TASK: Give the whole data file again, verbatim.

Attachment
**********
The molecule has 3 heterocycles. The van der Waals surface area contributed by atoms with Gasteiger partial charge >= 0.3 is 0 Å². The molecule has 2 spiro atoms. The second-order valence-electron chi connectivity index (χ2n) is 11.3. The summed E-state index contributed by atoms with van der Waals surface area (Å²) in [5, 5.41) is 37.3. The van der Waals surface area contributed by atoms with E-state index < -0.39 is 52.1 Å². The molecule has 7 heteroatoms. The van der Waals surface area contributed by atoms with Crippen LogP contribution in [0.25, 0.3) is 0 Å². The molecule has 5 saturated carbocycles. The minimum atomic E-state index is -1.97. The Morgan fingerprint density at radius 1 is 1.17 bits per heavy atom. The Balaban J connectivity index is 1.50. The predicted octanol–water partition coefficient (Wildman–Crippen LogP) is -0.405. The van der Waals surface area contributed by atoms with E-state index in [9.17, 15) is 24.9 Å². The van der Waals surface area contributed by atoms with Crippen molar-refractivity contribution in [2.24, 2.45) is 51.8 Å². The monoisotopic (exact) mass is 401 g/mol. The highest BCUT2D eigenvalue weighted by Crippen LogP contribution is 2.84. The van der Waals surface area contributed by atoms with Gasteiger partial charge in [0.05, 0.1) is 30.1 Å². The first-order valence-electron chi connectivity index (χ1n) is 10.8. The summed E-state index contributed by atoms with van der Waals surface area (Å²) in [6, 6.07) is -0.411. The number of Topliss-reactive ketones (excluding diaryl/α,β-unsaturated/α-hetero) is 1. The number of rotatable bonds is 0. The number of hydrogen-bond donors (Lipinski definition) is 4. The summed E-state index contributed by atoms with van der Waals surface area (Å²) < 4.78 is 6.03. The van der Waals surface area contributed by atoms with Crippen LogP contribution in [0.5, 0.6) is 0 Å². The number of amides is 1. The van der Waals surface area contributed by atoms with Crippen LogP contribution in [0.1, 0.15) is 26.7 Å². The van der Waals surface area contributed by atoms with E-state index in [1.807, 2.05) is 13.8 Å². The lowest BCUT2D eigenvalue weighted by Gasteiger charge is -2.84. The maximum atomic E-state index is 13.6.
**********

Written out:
The molecule has 3 heterocycles. The van der Waals surface area contributed by atoms with Gasteiger partial charge >= 0.3 is 0 Å². The molecule has 2 spiro atoms. The second-order valence-electron chi connectivity index (χ2n) is 11.3. The summed E-state index contributed by atoms with van der Waals surface area (Å²) in [5, 5.41) is 37.3. The van der Waals surface area contributed by atoms with E-state index < -0.39 is 52.1 Å². The molecule has 7 heteroatoms. The van der Waals surface area contributed by atoms with Crippen LogP contribution in [0.25, 0.3) is 0 Å². The molecule has 5 saturated carbocycles. The minimum atomic E-state index is -1.97. The Morgan fingerprint density at radius 1 is 1.17 bits per heavy atom. The Balaban J connectivity index is 1.50. The predicted octanol–water partition coefficient (Wildman–Crippen LogP) is -0.405. The van der Waals surface area contributed by atoms with E-state index in [9.17, 15) is 24.9 Å². The van der Waals surface area contributed by atoms with Crippen molar-refractivity contribution in [2.24, 2.45) is 51.8 Å². The monoisotopic (exact) mass is 401 g/mol. The highest BCUT2D eigenvalue weighted by Crippen LogP contribution is 2.84. The van der Waals surface area contributed by atoms with Gasteiger partial charge in [0.05, 0.1) is 30.1 Å². The first-order valence-electron chi connectivity index (χ1n) is 10.8. The summed E-state index contributed by atoms with van der Waals surface area (Å²) in [6, 6.07) is -0.411. The number of Topliss-reactive ketones (excluding diaryl/α,β-unsaturated/α-hetero) is 1. The number of rotatable bonds is 0. The number of hydrogen-bond donors (Lipinski definition) is 4. The summed E-state index contributed by atoms with van der Waals surface area (Å²) < 4.78 is 6.03. The van der Waals surface area contributed by atoms with Crippen LogP contribution in [0.5, 0.6) is 0 Å². The number of amides is 1. The van der Waals surface area contributed by atoms with Crippen LogP contribution in [0.1, 0.15) is 26.7 Å². The van der Waals surface area contributed by atoms with E-state index in [1.807, 2.05) is 13.8 Å². The lowest BCUT2D eigenvalue weighted by Gasteiger charge is -2.84. The maximum atomic E-state index is 13.6.